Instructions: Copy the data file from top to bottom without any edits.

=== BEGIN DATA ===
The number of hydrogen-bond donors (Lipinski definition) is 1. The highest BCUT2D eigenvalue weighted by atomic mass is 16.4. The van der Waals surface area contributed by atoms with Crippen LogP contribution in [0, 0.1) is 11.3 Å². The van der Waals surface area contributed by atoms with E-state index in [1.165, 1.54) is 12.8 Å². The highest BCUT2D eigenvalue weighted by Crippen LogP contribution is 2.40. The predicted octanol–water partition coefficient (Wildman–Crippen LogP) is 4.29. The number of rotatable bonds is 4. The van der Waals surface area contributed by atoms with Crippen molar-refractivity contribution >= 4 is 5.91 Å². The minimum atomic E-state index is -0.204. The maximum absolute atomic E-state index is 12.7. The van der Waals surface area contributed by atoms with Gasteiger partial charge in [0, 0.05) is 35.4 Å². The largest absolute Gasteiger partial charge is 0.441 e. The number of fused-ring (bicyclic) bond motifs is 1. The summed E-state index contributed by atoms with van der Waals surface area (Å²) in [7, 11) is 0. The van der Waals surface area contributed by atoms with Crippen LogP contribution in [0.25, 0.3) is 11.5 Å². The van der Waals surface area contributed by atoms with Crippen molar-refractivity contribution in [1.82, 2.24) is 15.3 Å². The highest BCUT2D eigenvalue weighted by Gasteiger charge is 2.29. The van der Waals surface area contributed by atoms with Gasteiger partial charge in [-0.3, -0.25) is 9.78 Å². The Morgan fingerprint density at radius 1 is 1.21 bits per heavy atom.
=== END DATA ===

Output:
The number of hydrogen-bond donors (Lipinski definition) is 1. The highest BCUT2D eigenvalue weighted by atomic mass is 16.4. The van der Waals surface area contributed by atoms with Crippen LogP contribution in [0, 0.1) is 11.3 Å². The van der Waals surface area contributed by atoms with E-state index in [1.165, 1.54) is 12.8 Å². The highest BCUT2D eigenvalue weighted by Crippen LogP contribution is 2.40. The predicted octanol–water partition coefficient (Wildman–Crippen LogP) is 4.29. The number of rotatable bonds is 4. The van der Waals surface area contributed by atoms with Crippen molar-refractivity contribution >= 4 is 5.91 Å². The minimum atomic E-state index is -0.204. The maximum absolute atomic E-state index is 12.7. The van der Waals surface area contributed by atoms with Gasteiger partial charge in [0, 0.05) is 35.4 Å². The largest absolute Gasteiger partial charge is 0.441 e. The number of fused-ring (bicyclic) bond motifs is 1. The summed E-state index contributed by atoms with van der Waals surface area (Å²) in [7, 11) is 0. The van der Waals surface area contributed by atoms with Crippen LogP contribution in [0.25, 0.3) is 11.5 Å². The van der Waals surface area contributed by atoms with Crippen molar-refractivity contribution in [1.82, 2.24) is 15.3 Å². The highest BCUT2D eigenvalue weighted by Gasteiger charge is 2.29. The van der Waals surface area contributed by atoms with Gasteiger partial charge in [-0.3, -0.25) is 9.78 Å². The Morgan fingerprint density at radius 1 is 1.21 bits per heavy atom.